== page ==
Original proposal for the Word Wide Web by Tim Berners-Lee.
The Web turned 20 this week, on Tuesday April 30.
It was on that day back in 1993 that Tim Berners-Lee, father of the Web, and CERN (the European Organization for Nuclear Research) made the very first website public.
Though that historic world’s first website went offline long ago, it was recently recreated and is once again live at its original URL. We encourage you to take a look back to the future: http://info.cern.ch/hypertext/WWW/TheProject.html
No, it’s not much to look at. But it is one of the major milestones in the history of both technology and culture.
Also of historical importance on this anniversary of the Web is Berners-Lee’s original 1989 proposal to CERN to convince them to back his idea for the Web (which at the time he was calling “Mesh”). See the proposal for the Web.
It’s astounding to think: Just 20 years ago there was one lone website. Today there are an estimated 630 million websites, according to CERN.
Also astounding: EarthLink’s 20-year anniversary is just 11 months away in March 2014.
I knew EarthLink was founded in 1994, but it was just this week as the news reports came in about the 20th anniversary of the Web that it struck me just how close to the very beginnings of the Web EarthLink started.
And we’re still going strong.
From all of us here at EarthLink: Happy Birthday to the World Wide Web!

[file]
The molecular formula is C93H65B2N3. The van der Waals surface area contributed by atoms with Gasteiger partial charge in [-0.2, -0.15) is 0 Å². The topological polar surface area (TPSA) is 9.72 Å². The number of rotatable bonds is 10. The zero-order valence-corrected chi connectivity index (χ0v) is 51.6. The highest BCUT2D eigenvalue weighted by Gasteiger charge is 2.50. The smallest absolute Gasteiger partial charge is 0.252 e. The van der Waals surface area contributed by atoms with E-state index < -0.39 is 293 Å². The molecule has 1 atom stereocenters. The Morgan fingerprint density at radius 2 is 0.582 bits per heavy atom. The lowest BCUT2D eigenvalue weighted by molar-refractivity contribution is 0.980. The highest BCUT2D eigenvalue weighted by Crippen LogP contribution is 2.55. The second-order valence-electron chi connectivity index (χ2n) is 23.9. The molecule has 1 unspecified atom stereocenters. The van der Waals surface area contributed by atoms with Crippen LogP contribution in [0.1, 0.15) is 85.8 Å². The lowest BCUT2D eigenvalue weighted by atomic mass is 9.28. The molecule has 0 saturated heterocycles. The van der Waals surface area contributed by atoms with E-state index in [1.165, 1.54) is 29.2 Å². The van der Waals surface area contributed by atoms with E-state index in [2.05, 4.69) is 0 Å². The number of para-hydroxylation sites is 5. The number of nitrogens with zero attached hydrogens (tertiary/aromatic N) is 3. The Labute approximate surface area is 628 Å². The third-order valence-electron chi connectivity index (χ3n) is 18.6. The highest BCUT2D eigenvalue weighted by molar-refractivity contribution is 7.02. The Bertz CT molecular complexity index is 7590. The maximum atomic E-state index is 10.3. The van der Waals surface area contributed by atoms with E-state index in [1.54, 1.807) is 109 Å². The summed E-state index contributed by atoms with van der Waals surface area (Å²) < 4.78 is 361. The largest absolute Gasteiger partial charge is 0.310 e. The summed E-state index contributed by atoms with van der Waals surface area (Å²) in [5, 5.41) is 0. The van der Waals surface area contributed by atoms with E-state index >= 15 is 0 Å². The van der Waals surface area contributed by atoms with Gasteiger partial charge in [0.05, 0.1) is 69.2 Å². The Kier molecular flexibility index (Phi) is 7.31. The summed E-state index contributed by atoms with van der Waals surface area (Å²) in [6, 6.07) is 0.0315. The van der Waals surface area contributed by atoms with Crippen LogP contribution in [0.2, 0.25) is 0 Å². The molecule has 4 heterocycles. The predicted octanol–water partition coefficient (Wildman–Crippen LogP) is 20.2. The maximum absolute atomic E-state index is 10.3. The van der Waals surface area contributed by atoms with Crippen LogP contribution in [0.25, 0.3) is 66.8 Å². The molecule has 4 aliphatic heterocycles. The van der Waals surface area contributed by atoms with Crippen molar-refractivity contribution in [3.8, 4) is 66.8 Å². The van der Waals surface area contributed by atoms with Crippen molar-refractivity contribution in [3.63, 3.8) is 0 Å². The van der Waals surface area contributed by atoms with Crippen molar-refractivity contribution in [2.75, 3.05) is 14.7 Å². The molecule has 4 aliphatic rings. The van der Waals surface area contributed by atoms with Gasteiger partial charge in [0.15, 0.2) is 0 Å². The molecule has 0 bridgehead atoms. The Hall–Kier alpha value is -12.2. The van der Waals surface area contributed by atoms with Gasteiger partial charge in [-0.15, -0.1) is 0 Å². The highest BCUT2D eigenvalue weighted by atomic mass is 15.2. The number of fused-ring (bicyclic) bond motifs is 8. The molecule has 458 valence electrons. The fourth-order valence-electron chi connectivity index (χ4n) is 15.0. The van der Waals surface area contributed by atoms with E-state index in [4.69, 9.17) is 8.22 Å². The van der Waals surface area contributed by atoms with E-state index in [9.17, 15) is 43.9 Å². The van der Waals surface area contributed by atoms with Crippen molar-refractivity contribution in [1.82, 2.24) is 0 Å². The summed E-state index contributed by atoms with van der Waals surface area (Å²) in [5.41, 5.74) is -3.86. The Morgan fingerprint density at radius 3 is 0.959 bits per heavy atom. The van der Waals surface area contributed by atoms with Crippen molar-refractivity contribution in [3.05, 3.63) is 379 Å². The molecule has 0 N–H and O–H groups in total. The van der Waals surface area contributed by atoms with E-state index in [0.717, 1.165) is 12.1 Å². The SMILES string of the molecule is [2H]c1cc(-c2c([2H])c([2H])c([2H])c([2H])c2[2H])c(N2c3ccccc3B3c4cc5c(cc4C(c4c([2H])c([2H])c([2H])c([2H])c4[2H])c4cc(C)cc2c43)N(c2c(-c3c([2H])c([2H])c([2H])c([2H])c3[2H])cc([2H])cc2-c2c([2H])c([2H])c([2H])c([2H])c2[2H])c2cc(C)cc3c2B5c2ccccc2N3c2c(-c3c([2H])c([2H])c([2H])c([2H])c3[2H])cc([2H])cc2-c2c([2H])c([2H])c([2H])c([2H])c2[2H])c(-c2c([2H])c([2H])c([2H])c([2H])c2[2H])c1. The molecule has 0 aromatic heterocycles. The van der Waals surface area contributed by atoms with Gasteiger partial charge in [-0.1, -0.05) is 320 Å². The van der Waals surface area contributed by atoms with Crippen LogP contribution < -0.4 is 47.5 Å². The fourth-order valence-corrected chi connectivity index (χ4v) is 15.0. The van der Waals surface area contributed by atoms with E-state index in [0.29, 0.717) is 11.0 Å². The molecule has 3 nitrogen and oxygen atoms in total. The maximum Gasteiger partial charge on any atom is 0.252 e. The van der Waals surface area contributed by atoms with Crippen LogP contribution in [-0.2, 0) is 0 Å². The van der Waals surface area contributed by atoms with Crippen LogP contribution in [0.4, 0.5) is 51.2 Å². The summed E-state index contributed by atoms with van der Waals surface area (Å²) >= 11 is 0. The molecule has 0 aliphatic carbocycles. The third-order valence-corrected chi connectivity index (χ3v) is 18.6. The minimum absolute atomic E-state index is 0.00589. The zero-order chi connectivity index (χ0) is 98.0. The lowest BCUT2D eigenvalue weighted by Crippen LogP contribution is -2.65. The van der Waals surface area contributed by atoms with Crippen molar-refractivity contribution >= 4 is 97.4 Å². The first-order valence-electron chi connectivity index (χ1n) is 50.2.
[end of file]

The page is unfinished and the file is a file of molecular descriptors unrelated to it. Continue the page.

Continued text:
Vint Cerf and Robert Kahn invented TCP/IP and are considered the “fathers of the Internet.” But they don’t own the Internet.
Tim Berners-Lee invented the World Wide Web. But he doesn’t own it. He also designed and built the first Web browser and Web server. But he didn’t patent them and gets no royalties from those world-changing inventions. In fact, he founded the World Wide Web Consortium (W3C) in order to create standards and recommendations for the Web that were freely available to the public without royalties or other payments.
But plenty of other people have patented – and profited off – various Internet and Web innovations.
This Wired article reports that there’s a high-profile and potentially momentous trial under way this week in Texas brought by a man who claims he invented – and patented – the interactive Web by creating the first Web browser that supported plugins. His company claims that its patents cover extremely common Web technologies such as online video, search suggestion pop-ups, and interactive ecommerce technologies.
The man is Michael Doyle, and his company, Eolas, is seeking royalty payments from some of the biggest names on the Internet, including Google, Yahoo, and Amazon. Eolas had previously received a settlement from Microsoft in a similar patent case.
Many in the tech world fear that the suit, if successful, will stifle Web innovation. Web inventor Tim Berners-Lee himself testified for the defendants in the trial earlier this week and had previously signed a letter sent by W3C to the patent office claiming that upholding the Eolas patents would cause “disruption of global web standards” as well as “substantial economic and technical damage to the operation of the World Wide Web.”
A jury is set to determine if the Eolas patents are valid. If it does, three other trials are scheduled to determine damages. We’ll let you know the results. You can read more details now on Wired, CNet, and The Daily Mail.